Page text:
Martinez has been quoted saying he’d like to add one more outfield player, but the injury to Ivan Ramis on Saturday has led him to suggest he may dip into the market for another centre half, especially as there’s no guarantee Antolin Alcaraz will be back soon as he continues to suffer from the mother of all groin strains.
In terms of centre backs, I’m not sure they’re easy to find. Picking up players from the Championship can be risky, as we’ve seen from Jason Koumas and co in the past. Having said that, buying Premier League players isn’t a risk free strategy either, the so-called ‘solid’ pairing of Birmingham City’s Roger Johnson and Scott Dann were picked up by Wolves and Blackburn respectively and both ended up getting relegated at the end of last season. I’m sure situations like this are what Roberto’s knowledge of the Spanish leagues are for.
As for the other player Martinez has mentioned, I’d like to see him take a risk on a striker. I know he’s signed Henriquez from United and Kone is only gone for a month or so but a good striker is always an excellent investment as goals are invaluable. Some on the message board have suggested Danny Graham (inset), and I think he’d be an excellent signing. Of course there’s no guarantee he’ll succeed but he’s hungry for game time and is used to a similar style of play to ours at Swansea. In the last 18 months he’s been scoring goals at a reasonable rate (more frequently than any striker on our books anyway) and I doubt he’s on crazy wages at Swansea. I think £3.5million would be enough to snap him up, but would Swansea want to sell without a replacement lined up, indeed, would they want to sell him at all?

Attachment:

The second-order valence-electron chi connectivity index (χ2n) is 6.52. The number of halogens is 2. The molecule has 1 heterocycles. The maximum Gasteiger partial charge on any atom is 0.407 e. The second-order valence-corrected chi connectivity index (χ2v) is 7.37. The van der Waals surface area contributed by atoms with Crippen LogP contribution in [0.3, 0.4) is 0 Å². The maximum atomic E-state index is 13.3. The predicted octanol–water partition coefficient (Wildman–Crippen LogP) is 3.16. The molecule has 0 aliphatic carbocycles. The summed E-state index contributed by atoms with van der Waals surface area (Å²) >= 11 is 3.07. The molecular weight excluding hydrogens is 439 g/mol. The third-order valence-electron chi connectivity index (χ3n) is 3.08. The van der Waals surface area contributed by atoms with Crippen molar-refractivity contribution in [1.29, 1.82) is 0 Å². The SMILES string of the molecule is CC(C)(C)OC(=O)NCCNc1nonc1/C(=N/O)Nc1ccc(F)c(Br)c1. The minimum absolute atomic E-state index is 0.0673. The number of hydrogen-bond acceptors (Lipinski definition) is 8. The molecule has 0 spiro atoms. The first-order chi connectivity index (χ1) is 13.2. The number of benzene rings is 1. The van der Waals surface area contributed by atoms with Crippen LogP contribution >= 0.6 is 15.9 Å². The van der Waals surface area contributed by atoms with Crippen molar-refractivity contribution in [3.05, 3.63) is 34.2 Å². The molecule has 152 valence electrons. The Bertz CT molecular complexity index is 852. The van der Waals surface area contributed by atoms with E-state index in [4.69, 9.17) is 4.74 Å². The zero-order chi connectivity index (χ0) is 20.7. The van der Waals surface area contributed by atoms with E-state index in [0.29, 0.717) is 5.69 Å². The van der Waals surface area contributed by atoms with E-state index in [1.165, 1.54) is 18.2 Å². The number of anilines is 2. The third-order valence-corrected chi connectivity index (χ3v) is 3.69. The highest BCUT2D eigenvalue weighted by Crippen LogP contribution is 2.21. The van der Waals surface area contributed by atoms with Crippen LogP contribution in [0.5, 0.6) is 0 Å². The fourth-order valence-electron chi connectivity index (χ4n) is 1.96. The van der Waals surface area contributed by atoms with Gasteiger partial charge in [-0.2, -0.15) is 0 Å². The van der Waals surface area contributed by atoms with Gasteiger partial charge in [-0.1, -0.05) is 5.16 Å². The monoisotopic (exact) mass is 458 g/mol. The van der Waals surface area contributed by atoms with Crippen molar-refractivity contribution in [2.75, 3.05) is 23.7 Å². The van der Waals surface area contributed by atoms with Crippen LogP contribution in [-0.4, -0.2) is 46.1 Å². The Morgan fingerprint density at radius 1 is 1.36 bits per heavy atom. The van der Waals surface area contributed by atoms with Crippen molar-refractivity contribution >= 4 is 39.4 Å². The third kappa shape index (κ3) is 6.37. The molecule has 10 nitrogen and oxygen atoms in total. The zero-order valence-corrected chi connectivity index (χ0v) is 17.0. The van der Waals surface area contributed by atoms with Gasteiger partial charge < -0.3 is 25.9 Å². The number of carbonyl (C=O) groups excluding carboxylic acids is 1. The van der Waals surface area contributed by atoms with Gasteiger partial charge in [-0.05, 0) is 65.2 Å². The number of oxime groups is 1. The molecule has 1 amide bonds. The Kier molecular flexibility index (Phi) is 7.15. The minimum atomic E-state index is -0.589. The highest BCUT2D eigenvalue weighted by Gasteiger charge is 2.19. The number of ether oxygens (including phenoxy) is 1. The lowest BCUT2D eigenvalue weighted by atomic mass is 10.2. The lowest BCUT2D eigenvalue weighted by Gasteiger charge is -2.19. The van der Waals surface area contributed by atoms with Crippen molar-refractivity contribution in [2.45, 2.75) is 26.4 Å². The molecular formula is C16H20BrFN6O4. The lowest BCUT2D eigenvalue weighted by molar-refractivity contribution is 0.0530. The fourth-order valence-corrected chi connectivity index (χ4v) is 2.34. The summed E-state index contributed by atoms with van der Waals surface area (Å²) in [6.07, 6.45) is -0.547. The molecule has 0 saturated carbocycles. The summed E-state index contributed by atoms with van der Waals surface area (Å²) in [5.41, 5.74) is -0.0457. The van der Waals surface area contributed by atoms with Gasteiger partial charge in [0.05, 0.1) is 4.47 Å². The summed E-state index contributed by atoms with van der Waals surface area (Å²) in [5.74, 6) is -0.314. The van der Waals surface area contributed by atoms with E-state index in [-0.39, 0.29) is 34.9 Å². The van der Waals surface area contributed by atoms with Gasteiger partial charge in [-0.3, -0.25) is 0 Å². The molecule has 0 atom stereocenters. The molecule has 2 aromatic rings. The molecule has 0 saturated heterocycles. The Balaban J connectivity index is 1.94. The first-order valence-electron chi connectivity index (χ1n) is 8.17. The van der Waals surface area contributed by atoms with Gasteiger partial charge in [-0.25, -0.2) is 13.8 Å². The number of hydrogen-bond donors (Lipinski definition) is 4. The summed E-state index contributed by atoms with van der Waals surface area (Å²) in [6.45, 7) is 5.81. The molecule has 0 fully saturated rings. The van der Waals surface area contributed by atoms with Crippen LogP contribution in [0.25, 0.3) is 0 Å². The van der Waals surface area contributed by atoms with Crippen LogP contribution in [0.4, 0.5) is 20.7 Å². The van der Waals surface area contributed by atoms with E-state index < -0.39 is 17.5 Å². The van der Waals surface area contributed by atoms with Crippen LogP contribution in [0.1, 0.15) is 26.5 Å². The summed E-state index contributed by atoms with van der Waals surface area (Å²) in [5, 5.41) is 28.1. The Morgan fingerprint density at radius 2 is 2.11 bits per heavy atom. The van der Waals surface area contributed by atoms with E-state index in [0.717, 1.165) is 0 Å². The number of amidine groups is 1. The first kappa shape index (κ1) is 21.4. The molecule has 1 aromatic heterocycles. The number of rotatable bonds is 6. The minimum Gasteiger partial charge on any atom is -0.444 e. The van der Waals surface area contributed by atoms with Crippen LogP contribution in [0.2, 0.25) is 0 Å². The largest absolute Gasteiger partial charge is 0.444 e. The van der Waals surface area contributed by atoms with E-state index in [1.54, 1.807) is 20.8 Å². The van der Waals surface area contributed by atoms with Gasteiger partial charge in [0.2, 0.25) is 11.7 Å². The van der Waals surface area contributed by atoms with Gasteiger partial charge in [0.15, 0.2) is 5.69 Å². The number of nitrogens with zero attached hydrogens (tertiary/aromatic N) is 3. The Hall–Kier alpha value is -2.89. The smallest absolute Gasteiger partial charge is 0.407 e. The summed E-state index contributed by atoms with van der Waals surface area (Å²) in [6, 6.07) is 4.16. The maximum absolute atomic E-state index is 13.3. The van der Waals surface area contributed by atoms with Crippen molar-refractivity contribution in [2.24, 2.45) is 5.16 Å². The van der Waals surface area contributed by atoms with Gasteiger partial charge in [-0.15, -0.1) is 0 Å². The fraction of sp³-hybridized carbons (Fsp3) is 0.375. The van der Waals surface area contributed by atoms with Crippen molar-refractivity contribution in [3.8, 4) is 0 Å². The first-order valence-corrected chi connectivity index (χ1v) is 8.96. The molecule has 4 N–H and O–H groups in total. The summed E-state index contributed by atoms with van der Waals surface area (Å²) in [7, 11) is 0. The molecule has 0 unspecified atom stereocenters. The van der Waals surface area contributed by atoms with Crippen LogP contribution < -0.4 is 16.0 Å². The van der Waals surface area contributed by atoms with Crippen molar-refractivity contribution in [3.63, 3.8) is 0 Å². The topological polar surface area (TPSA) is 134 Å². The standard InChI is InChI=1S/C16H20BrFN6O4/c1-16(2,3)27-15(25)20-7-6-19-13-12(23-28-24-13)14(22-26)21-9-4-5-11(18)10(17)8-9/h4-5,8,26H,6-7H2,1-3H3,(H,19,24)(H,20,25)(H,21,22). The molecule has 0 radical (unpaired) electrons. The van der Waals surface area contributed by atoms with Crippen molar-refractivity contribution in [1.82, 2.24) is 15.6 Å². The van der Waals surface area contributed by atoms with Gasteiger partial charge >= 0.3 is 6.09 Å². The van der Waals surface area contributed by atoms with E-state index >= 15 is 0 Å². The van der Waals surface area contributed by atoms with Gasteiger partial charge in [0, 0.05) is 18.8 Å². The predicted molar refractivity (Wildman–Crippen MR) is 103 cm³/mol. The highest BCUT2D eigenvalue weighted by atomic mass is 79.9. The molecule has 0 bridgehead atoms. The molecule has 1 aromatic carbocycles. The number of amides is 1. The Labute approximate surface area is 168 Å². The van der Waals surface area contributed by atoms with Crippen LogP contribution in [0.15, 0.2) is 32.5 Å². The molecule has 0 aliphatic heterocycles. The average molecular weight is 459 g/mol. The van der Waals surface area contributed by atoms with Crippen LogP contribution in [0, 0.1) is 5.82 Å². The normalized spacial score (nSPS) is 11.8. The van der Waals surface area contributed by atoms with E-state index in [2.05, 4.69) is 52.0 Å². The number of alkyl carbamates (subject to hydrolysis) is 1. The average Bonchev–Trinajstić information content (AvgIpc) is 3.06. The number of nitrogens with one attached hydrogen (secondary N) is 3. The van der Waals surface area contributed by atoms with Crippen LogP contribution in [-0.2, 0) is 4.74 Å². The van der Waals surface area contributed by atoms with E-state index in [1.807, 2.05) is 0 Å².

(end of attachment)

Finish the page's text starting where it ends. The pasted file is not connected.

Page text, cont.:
Whoever Roberto does go for, I’m glad he’s been fairly methodological about his approach and isn’t just throwing money at everyone who becomes available (not that Whelan would allow him to anyway). Whoever he does sign though, let’s be glad we’re not signing the world beaters our rivals QPR and Reading are in Tal Ben Haim and Stephen Kelly respectively.